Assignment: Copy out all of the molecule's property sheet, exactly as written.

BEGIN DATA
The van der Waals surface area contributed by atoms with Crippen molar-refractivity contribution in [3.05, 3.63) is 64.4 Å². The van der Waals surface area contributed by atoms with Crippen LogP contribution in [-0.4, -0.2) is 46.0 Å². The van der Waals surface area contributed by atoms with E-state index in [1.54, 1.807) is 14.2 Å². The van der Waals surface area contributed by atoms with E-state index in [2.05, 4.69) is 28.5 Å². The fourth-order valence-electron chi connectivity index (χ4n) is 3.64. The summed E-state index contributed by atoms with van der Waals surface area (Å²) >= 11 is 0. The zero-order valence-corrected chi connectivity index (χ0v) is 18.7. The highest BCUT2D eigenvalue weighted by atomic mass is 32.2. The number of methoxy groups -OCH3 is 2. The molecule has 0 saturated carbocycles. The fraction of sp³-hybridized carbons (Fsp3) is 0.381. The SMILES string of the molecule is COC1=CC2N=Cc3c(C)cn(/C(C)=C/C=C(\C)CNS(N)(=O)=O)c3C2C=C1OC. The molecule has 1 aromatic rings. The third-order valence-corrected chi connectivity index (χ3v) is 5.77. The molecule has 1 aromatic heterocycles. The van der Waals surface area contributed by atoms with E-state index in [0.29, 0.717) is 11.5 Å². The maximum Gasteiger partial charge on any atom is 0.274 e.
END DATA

The van der Waals surface area contributed by atoms with Crippen molar-refractivity contribution in [3.05, 3.63) is 64.4 Å². The van der Waals surface area contributed by atoms with Crippen LogP contribution in [-0.4, -0.2) is 46.0 Å². The van der Waals surface area contributed by atoms with E-state index in [1.54, 1.807) is 14.2 Å². The van der Waals surface area contributed by atoms with E-state index in [2.05, 4.69) is 28.5 Å². The fourth-order valence-electron chi connectivity index (χ4n) is 3.64. The summed E-state index contributed by atoms with van der Waals surface area (Å²) >= 11 is 0. The zero-order valence-corrected chi connectivity index (χ0v) is 18.7. The highest BCUT2D eigenvalue weighted by atomic mass is 32.2. The number of methoxy groups -OCH3 is 2. The molecule has 0 saturated carbocycles. The fraction of sp³-hybridized carbons (Fsp3) is 0.381. The SMILES string of the molecule is COC1=CC2N=Cc3c(C)cn(/C(C)=C/C=C(\C)CNS(N)(=O)=O)c3C2C=C1OC. The molecule has 1 aromatic rings. The third-order valence-corrected chi connectivity index (χ3v) is 5.77. The molecule has 1 aromatic heterocycles. The van der Waals surface area contributed by atoms with E-state index in [0.29, 0.717) is 11.5 Å². The maximum Gasteiger partial charge on any atom is 0.274 e.